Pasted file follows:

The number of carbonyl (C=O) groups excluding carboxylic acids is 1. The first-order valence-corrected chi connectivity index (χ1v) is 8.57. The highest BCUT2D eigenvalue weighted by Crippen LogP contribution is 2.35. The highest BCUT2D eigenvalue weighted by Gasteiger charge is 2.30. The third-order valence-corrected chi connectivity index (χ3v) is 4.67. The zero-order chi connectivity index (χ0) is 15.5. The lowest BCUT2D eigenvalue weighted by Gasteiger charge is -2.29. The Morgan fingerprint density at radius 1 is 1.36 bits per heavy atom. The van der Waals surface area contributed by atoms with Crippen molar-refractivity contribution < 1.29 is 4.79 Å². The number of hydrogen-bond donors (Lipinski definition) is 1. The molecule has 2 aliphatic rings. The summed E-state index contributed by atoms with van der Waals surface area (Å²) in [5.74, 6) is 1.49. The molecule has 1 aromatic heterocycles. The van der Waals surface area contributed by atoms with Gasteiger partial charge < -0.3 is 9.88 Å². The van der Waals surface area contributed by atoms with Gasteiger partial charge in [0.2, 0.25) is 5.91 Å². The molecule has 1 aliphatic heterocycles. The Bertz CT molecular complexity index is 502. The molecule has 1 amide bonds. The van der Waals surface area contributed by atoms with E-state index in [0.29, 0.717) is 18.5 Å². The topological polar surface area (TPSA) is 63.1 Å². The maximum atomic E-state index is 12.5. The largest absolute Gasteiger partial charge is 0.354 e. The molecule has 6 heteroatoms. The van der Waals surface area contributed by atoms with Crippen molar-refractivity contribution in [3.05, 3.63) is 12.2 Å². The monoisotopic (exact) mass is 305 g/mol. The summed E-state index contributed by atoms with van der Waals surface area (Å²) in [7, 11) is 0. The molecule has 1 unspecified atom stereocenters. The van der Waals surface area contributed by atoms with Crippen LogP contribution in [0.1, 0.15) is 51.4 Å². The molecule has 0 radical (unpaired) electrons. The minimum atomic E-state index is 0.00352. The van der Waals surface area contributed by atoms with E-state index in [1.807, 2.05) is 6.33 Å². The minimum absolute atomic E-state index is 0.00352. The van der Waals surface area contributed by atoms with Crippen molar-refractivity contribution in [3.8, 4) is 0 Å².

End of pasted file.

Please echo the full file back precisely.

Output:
The number of carbonyl (C=O) groups excluding carboxylic acids is 1. The first-order valence-corrected chi connectivity index (χ1v) is 8.57. The highest BCUT2D eigenvalue weighted by Crippen LogP contribution is 2.35. The highest BCUT2D eigenvalue weighted by Gasteiger charge is 2.30. The third-order valence-corrected chi connectivity index (χ3v) is 4.67. The zero-order chi connectivity index (χ0) is 15.5. The lowest BCUT2D eigenvalue weighted by Gasteiger charge is -2.29. The Morgan fingerprint density at radius 1 is 1.36 bits per heavy atom. The van der Waals surface area contributed by atoms with Crippen molar-refractivity contribution < 1.29 is 4.79 Å². The number of hydrogen-bond donors (Lipinski definition) is 1. The molecule has 2 aliphatic rings. The summed E-state index contributed by atoms with van der Waals surface area (Å²) in [5.74, 6) is 1.49. The molecule has 1 aromatic heterocycles. The van der Waals surface area contributed by atoms with Gasteiger partial charge < -0.3 is 9.88 Å². The van der Waals surface area contributed by atoms with Gasteiger partial charge in [0.2, 0.25) is 5.91 Å². The molecule has 1 aliphatic heterocycles. The Bertz CT molecular complexity index is 502. The molecule has 1 amide bonds. The van der Waals surface area contributed by atoms with E-state index in [0.29, 0.717) is 18.5 Å². The topological polar surface area (TPSA) is 63.1 Å². The maximum atomic E-state index is 12.5. The largest absolute Gasteiger partial charge is 0.354 e. The molecule has 6 heteroatoms. The van der Waals surface area contributed by atoms with Crippen molar-refractivity contribution in [3.05, 3.63) is 12.2 Å². The monoisotopic (exact) mass is 305 g/mol. The summed E-state index contributed by atoms with van der Waals surface area (Å²) in [7, 11) is 0. The molecule has 1 unspecified atom stereocenters. The van der Waals surface area contributed by atoms with Crippen LogP contribution in [0.1, 0.15) is 51.4 Å². The molecule has 0 radical (unpaired) electrons. The minimum atomic E-state index is 0.00352. The van der Waals surface area contributed by atoms with E-state index in [1.807, 2.05) is 6.33 Å². The minimum absolute atomic E-state index is 0.00352. The van der Waals surface area contributed by atoms with Crippen molar-refractivity contribution in [3.8, 4) is 0 Å².